Published: Jul 11, 2023 | By: Lucas Weaver
Learning new vocabulary can be a daunting task, but with the right techniques, you can make the process faster and more effective.
Enter spaced repetition, a learning strategy that maximizes your memory retention and optimizes your study time based on your brain’s neurochemistry.
In this blog post, we'll look at spaced repetition, uncover its benefits, and provide you with practical tips to implement this technique into your own learning routine.
Get ready to supercharge your vocabulary acquisition.
Spaced repetition is a learning technique that involves strategically spacing out the time between learning sessions to increase long-term memory retention and increase learning efficiency.
The concept is based on the idea that revisiting material at frequent, but increasingly spaced-out intervals, aids in long-term memory formation. It’s a concept that has been used by many successful students and professionals to increase their knowledge and understanding.
Spaced repetition involves setting set times or intervals to learn and then review new information. You can break the process down into the following steps:
When you encounter a new word, you learn its meaning and how to use it in context. This could be through reading, studying, or using a vocabulary-learning app or flashcards.
Shortly after learning the word, you review it again to reinforce your memory. This initial review helps to solidify the new vocabulary in your mind.
Based on the concept of the forgetting curve, which describes how information fades from memory over time, spaced repetition algorithms determine the ideal timing for future reviews. Words that you have difficulty remembering are scheduled for more frequent reviews, while those you recall easily are scheduled for less frequent reviews.
As you progress, you continue reviewing the words at specific intervals. The intervals gradually increase as you demonstrate a strong recall ability of the word. For example, you might review a word again after one day, then after three days, one week, two weeks, and so on.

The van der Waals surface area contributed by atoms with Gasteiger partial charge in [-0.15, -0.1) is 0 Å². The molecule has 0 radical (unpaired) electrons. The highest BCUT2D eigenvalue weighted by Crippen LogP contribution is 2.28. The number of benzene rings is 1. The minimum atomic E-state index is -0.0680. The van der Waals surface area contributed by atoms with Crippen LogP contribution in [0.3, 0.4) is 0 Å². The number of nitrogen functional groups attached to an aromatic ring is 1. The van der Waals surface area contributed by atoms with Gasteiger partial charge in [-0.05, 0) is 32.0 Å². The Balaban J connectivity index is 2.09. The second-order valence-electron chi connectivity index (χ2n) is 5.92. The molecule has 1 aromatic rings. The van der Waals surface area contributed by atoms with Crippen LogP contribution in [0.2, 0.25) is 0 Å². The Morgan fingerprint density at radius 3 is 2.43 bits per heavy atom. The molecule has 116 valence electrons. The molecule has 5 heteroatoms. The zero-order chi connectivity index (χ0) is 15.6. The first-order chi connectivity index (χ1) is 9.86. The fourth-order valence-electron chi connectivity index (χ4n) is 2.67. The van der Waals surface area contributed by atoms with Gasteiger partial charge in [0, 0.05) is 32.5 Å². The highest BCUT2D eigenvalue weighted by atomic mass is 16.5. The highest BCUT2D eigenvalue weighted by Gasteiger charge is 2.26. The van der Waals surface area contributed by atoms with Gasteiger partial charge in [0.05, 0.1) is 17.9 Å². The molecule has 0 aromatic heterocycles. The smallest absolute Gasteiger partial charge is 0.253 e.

The spaced repetition system continues until you have mastered the vocabulary. With regular and spaced reviews, the words become more deeply ingrained in your long-term memory, improving your ability to recall and use them naturally.
At the Weaver School, we use this schedule for using spaced repetition to help our students learn new vocabulary words in their courses:
Day 1: Introduced to all words for the first time
Day 2: Review all words
Day 4: Review the words you had difficulty with or couldn't recall on Day 2
Day 7: Review all words
Day 12: Review the words you had difficulty with or couldn't recall on Day 7
Day 18: Review all words
Day 26: Review the words you had difficulty with or couldn't recall
If you want to make this simpler for yourself, you can just review all words each time. There’s no harm in reviewing the words you already know, it just takes up slightly more time.
Integrating spacial repetition into your vocabulary studying routine can have many benefits. And the best part is, it doesn’t take much more effort on your part. It can even make things simpler because it gives you a set schedule to follow which takes some of the planning away from you.
Here are just a few of the benefits you can expect from implementing spaced repetition:
One of the main goals of learning is to retain information for the long term. Spaced repetition has proven to be a powerful tool in helping make this happen. By spacing out your study sessions and revisiting the material over increasing intervals, you reinforce the neural connections associated with that knowledge.
This reinforcement significantly improves your ability to retain and remember the information, even after considerable periods of time have passed.
Research has shown over and over that compared to cramming, where information is reviewed in a short period, spaced repetition leads to superior long-term retention. The repeated exposure to the material strengthens the memory trace, making it more resistant to forgetting.
So, whether you're studying for an exam, learning a new language, or trying to grasp complex engineering concepts, incorporating spaced repetition into your study routine can greatly enhance your ability to memorize new words and other information, and remember them easily later.
Have you ever found yourself spending countless hours studying, only to feel overwhelmed and unsure of what you've actually learned after you’ve finished? Spaced repetition helps you solve this problem by optimizing the breakdown of your study time. Instead of reviewing everything at the same time, it focuses on the material that requires more reinforcement.
By identifying the concepts or information that you find most challenging or are at risk of forgetting, spaced repetition ensures that your study time is spent where it's most needed. This targeted approach allows you to prioritize your efforts, making your study sessions more efficient and productive. As a result, you can cover more ground, tackle your weaknesses head-on, and maximize the effectiveness of your learning efforts.
Learning is not just about acquiring independent and unrelated pieces of information; it's about understanding how those pieces fit together. Spaced repetition plays a crucial role in fostering a deeper understanding of the subject matter by facilitating the creation of stronger connections between related concepts.